What is the prevalence of ocular lymphoma?

Updated: Mar 15, 2019
  • Author: Manolette R Roque, MD, MBA, FPAO; Chief Editor: Hampton Roy, Sr, MD  more...
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The National Cancer Institute Surveillance, Epidemiology, and End Results program estimated that in 2008, 2,390 US men and women (1,340 men and 1,050 women) would be diagnosed with eye cancer and 240 people would die of this disease. [10, 11]

The lifetime risk of being diagnosed with non-Hodgkin lymphoma (NHL) is 2.08%. From 1975-2001, a rapid and steady increase occurred in the incidence of ocular NHL, with annual increases of 6.2% and 6.5% among white males and white females, respectively. [9]

The incidence of lymphoproliferative ocular diseases, especially malignant lymphoma, has increased over the years. Lymphoma is the most common primary malignant orbital tumor in Asian countries like Japan and Korea [12, 13, 14] as well as in Europe. [15]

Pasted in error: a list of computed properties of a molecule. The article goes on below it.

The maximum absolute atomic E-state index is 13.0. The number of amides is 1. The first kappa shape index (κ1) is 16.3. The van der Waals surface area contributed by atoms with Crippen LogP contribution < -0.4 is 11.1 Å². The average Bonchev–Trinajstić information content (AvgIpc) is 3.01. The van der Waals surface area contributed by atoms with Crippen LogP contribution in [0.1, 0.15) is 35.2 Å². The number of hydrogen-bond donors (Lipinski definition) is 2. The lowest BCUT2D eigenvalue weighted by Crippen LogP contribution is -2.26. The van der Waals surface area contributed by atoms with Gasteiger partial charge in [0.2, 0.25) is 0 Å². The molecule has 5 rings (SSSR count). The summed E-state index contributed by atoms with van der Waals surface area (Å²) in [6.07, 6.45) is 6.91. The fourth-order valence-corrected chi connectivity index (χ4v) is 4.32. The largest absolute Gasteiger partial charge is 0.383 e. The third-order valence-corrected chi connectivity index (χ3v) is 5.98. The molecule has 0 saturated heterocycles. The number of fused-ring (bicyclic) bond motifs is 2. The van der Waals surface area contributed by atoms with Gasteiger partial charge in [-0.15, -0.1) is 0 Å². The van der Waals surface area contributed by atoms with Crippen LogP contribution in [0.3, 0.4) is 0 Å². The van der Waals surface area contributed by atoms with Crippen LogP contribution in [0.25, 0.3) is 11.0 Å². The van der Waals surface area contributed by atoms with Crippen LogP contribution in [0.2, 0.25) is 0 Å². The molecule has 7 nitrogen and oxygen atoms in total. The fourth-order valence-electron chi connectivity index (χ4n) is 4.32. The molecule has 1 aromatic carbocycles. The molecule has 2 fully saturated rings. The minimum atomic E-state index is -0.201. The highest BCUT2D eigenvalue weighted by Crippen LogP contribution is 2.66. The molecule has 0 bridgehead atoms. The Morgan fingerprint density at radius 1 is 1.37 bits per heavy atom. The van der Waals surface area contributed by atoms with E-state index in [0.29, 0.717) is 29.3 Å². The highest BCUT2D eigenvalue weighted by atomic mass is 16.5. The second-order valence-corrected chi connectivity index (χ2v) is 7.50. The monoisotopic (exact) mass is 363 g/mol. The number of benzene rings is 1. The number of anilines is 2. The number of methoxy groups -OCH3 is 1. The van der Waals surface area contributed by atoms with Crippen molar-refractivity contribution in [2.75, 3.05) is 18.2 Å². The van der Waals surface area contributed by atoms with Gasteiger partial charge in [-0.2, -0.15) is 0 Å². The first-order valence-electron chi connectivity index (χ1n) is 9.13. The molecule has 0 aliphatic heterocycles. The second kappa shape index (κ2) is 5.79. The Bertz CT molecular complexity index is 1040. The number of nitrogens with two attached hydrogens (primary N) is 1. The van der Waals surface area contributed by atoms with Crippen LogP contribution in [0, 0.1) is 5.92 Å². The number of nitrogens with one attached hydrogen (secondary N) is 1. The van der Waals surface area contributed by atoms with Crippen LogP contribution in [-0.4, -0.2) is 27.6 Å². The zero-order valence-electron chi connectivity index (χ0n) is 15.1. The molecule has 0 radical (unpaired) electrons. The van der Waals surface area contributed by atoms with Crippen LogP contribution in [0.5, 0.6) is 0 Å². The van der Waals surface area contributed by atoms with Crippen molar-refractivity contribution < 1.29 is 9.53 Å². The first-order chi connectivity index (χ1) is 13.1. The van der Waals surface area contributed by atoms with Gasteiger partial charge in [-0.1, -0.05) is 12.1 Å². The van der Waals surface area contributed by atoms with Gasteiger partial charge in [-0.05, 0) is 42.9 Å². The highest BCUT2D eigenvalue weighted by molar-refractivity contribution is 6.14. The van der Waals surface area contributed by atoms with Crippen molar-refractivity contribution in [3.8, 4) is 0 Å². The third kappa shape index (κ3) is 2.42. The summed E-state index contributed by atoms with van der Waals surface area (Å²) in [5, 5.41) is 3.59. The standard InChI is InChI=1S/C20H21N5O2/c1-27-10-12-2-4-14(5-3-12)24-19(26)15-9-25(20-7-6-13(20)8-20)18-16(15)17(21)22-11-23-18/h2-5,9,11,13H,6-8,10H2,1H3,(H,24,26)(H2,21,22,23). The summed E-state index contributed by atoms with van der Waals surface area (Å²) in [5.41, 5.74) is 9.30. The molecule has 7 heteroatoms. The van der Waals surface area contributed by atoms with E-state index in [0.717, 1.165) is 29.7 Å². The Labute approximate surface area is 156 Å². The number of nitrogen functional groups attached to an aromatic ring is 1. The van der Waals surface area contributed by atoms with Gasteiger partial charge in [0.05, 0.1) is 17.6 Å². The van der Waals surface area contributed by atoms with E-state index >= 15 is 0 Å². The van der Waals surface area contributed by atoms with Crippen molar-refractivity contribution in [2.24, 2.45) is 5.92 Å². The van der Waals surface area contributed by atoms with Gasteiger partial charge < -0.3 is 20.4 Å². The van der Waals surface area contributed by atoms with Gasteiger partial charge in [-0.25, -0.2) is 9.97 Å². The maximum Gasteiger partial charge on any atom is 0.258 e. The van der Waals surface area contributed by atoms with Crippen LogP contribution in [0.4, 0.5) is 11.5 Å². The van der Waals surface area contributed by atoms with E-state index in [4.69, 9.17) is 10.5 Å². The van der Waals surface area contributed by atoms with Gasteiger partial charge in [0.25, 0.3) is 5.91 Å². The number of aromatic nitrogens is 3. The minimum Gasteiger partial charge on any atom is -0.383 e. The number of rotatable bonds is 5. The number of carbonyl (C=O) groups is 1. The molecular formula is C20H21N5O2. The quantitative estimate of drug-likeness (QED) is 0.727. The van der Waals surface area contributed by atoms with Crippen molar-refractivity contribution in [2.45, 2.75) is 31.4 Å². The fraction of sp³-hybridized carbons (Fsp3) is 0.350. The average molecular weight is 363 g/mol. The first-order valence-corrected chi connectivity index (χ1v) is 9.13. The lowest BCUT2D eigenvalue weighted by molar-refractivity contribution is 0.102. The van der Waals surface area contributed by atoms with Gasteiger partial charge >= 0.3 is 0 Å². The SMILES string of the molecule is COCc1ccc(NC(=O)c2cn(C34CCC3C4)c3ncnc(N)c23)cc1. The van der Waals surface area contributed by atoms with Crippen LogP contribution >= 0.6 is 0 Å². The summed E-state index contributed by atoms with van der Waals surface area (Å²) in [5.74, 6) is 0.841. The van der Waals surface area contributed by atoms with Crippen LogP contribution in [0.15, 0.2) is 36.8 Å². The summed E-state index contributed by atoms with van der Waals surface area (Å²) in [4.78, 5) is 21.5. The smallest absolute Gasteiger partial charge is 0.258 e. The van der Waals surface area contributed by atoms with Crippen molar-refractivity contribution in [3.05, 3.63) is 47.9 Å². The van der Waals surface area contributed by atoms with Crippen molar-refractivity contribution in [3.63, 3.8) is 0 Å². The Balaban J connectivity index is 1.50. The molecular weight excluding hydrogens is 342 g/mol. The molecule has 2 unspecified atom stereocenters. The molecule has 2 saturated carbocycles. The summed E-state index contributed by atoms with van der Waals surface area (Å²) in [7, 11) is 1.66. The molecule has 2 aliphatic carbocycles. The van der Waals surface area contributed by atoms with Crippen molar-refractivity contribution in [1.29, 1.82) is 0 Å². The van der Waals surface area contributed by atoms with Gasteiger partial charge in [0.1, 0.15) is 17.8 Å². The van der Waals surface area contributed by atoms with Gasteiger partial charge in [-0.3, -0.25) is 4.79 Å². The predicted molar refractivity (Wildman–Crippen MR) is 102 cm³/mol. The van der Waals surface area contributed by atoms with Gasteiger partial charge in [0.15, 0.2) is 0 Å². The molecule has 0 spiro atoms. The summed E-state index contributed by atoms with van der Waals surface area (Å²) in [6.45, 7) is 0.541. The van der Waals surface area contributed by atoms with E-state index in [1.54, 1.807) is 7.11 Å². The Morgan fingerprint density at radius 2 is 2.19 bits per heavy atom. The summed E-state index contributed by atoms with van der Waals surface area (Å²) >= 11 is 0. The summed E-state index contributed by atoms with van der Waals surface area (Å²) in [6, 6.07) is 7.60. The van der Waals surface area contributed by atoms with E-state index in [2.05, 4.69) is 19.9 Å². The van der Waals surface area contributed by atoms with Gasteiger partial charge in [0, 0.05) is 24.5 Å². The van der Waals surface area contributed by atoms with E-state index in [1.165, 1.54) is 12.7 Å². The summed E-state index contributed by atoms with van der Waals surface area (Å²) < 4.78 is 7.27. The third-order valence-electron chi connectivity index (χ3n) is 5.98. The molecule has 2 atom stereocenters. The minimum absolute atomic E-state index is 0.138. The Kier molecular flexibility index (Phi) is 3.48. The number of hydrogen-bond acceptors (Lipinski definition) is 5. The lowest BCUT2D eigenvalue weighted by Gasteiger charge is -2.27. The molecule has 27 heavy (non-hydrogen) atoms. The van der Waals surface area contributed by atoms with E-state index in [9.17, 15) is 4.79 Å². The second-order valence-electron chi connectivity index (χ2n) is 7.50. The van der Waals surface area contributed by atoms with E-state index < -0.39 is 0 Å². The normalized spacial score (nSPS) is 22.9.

Intraocular lymphoma is rare, with fewer than 200 cases being reported. This type of lymphoma is estimated to represent 1% of NHLs, 1% of intracranial tumors, and less than 1% of intraocular tumors. [16] However, over the past 20 years, a steady rise has occurred in the number of reported cases [17] in both immunocompetent patients and immunocompromised patients. [18]

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